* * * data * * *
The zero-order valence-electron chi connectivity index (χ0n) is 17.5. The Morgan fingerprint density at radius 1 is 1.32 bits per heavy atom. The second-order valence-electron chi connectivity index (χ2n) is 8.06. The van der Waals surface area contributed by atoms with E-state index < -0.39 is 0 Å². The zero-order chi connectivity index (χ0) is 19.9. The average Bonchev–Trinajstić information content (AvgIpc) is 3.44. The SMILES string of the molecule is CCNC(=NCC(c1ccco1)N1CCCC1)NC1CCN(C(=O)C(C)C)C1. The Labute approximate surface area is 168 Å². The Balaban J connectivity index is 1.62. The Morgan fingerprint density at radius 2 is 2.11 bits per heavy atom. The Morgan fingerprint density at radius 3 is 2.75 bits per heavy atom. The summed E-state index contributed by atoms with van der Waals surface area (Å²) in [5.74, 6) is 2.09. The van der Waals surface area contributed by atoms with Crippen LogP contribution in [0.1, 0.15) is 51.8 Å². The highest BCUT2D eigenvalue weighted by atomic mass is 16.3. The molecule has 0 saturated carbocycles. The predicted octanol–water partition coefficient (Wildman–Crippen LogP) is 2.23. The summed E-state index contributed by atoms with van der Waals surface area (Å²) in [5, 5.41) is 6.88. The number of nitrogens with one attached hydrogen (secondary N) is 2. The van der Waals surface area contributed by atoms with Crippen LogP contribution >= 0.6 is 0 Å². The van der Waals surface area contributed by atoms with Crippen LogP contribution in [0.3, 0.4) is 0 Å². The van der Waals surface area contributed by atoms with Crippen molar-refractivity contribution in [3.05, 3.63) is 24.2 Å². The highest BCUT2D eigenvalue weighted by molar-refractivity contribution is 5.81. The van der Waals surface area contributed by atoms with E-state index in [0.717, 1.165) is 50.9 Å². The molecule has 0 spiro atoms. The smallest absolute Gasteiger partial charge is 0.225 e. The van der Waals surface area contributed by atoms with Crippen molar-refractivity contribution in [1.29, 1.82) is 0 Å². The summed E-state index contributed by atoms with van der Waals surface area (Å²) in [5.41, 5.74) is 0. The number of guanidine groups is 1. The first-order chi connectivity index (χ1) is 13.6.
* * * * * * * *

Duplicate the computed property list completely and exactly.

The zero-order valence-electron chi connectivity index (χ0n) is 17.5. The Morgan fingerprint density at radius 1 is 1.32 bits per heavy atom. The second-order valence-electron chi connectivity index (χ2n) is 8.06. The van der Waals surface area contributed by atoms with E-state index < -0.39 is 0 Å². The zero-order chi connectivity index (χ0) is 19.9. The average Bonchev–Trinajstić information content (AvgIpc) is 3.44. The SMILES string of the molecule is CCNC(=NCC(c1ccco1)N1CCCC1)NC1CCN(C(=O)C(C)C)C1. The Labute approximate surface area is 168 Å². The Balaban J connectivity index is 1.62. The Morgan fingerprint density at radius 2 is 2.11 bits per heavy atom. The Morgan fingerprint density at radius 3 is 2.75 bits per heavy atom. The summed E-state index contributed by atoms with van der Waals surface area (Å²) in [5.74, 6) is 2.09. The van der Waals surface area contributed by atoms with Crippen LogP contribution in [0.1, 0.15) is 51.8 Å². The highest BCUT2D eigenvalue weighted by atomic mass is 16.3. The molecule has 0 saturated carbocycles. The predicted octanol–water partition coefficient (Wildman–Crippen LogP) is 2.23. The summed E-state index contributed by atoms with van der Waals surface area (Å²) in [5, 5.41) is 6.88. The number of nitrogens with one attached hydrogen (secondary N) is 2. The van der Waals surface area contributed by atoms with Crippen LogP contribution >= 0.6 is 0 Å². The van der Waals surface area contributed by atoms with Crippen LogP contribution in [0.3, 0.4) is 0 Å². The van der Waals surface area contributed by atoms with Crippen molar-refractivity contribution in [3.05, 3.63) is 24.2 Å². The highest BCUT2D eigenvalue weighted by molar-refractivity contribution is 5.81. The van der Waals surface area contributed by atoms with E-state index in [0.717, 1.165) is 50.9 Å². The molecule has 0 spiro atoms. The smallest absolute Gasteiger partial charge is 0.225 e. The van der Waals surface area contributed by atoms with Crippen molar-refractivity contribution in [1.29, 1.82) is 0 Å². The summed E-state index contributed by atoms with van der Waals surface area (Å²) in [5.41, 5.74) is 0. The number of guanidine groups is 1. The first-order chi connectivity index (χ1) is 13.6.